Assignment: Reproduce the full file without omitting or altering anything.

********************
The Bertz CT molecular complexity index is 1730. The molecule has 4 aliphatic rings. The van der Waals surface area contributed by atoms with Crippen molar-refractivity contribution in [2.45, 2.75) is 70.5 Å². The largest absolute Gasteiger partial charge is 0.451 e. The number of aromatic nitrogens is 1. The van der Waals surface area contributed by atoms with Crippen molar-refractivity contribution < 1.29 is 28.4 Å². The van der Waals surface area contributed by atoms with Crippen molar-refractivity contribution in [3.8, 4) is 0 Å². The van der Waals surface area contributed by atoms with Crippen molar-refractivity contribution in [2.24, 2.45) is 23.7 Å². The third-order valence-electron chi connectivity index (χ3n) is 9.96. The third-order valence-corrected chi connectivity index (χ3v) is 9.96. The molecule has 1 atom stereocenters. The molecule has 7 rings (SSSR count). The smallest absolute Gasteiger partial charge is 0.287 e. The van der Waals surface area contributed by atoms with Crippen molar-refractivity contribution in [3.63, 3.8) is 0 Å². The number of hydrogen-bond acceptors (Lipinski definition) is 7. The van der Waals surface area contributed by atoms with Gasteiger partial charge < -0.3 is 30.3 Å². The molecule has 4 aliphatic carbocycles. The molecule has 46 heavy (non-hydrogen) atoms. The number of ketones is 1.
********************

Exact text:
The Bertz CT molecular complexity index is 1730. The molecule has 4 aliphatic rings. The van der Waals surface area contributed by atoms with Crippen molar-refractivity contribution in [2.45, 2.75) is 70.5 Å². The largest absolute Gasteiger partial charge is 0.451 e. The number of aromatic nitrogens is 1. The van der Waals surface area contributed by atoms with Crippen molar-refractivity contribution < 1.29 is 28.4 Å². The van der Waals surface area contributed by atoms with Crippen molar-refractivity contribution in [3.8, 4) is 0 Å². The van der Waals surface area contributed by atoms with Crippen molar-refractivity contribution in [2.24, 2.45) is 23.7 Å². The third-order valence-electron chi connectivity index (χ3n) is 9.96. The third-order valence-corrected chi connectivity index (χ3v) is 9.96. The molecule has 1 atom stereocenters. The molecule has 7 rings (SSSR count). The smallest absolute Gasteiger partial charge is 0.287 e. The van der Waals surface area contributed by atoms with Crippen molar-refractivity contribution in [3.63, 3.8) is 0 Å². The number of hydrogen-bond acceptors (Lipinski definition) is 7. The van der Waals surface area contributed by atoms with Gasteiger partial charge < -0.3 is 30.3 Å². The molecule has 4 aliphatic carbocycles. The molecule has 46 heavy (non-hydrogen) atoms. The number of ketones is 1.